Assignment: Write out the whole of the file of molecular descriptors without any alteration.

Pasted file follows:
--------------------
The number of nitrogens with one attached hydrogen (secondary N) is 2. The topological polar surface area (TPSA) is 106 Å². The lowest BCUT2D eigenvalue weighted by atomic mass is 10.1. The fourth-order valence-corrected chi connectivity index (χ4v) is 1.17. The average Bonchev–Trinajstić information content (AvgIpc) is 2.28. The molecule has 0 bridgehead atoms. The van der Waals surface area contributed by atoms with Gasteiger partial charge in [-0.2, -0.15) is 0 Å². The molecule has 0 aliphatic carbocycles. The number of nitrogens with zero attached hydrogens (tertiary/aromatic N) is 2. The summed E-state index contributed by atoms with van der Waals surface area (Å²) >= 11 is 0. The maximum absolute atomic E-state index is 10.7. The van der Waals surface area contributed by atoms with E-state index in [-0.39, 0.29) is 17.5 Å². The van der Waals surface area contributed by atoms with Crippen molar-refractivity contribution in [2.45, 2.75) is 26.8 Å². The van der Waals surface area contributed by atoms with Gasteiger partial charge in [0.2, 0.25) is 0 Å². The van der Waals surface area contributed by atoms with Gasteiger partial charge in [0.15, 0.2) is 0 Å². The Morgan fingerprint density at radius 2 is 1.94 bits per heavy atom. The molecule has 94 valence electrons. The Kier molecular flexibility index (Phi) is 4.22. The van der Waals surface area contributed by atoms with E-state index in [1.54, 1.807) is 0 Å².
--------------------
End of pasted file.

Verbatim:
The number of nitrogens with one attached hydrogen (secondary N) is 2. The topological polar surface area (TPSA) is 106 Å². The lowest BCUT2D eigenvalue weighted by atomic mass is 10.1. The fourth-order valence-corrected chi connectivity index (χ4v) is 1.17. The average Bonchev–Trinajstić information content (AvgIpc) is 2.28. The molecule has 0 bridgehead atoms. The van der Waals surface area contributed by atoms with Gasteiger partial charge in [-0.2, -0.15) is 0 Å². The molecule has 0 aliphatic carbocycles. The number of nitrogens with zero attached hydrogens (tertiary/aromatic N) is 2. The summed E-state index contributed by atoms with van der Waals surface area (Å²) >= 11 is 0. The maximum absolute atomic E-state index is 10.7. The van der Waals surface area contributed by atoms with E-state index in [-0.39, 0.29) is 17.5 Å². The van der Waals surface area contributed by atoms with Crippen molar-refractivity contribution in [2.45, 2.75) is 26.8 Å². The van der Waals surface area contributed by atoms with Gasteiger partial charge in [0.2, 0.25) is 0 Å². The van der Waals surface area contributed by atoms with Gasteiger partial charge in [0.15, 0.2) is 0 Å². The Morgan fingerprint density at radius 2 is 1.94 bits per heavy atom. The molecule has 94 valence electrons. The Kier molecular flexibility index (Phi) is 4.22. The van der Waals surface area contributed by atoms with E-state index in [1.54, 1.807) is 0 Å².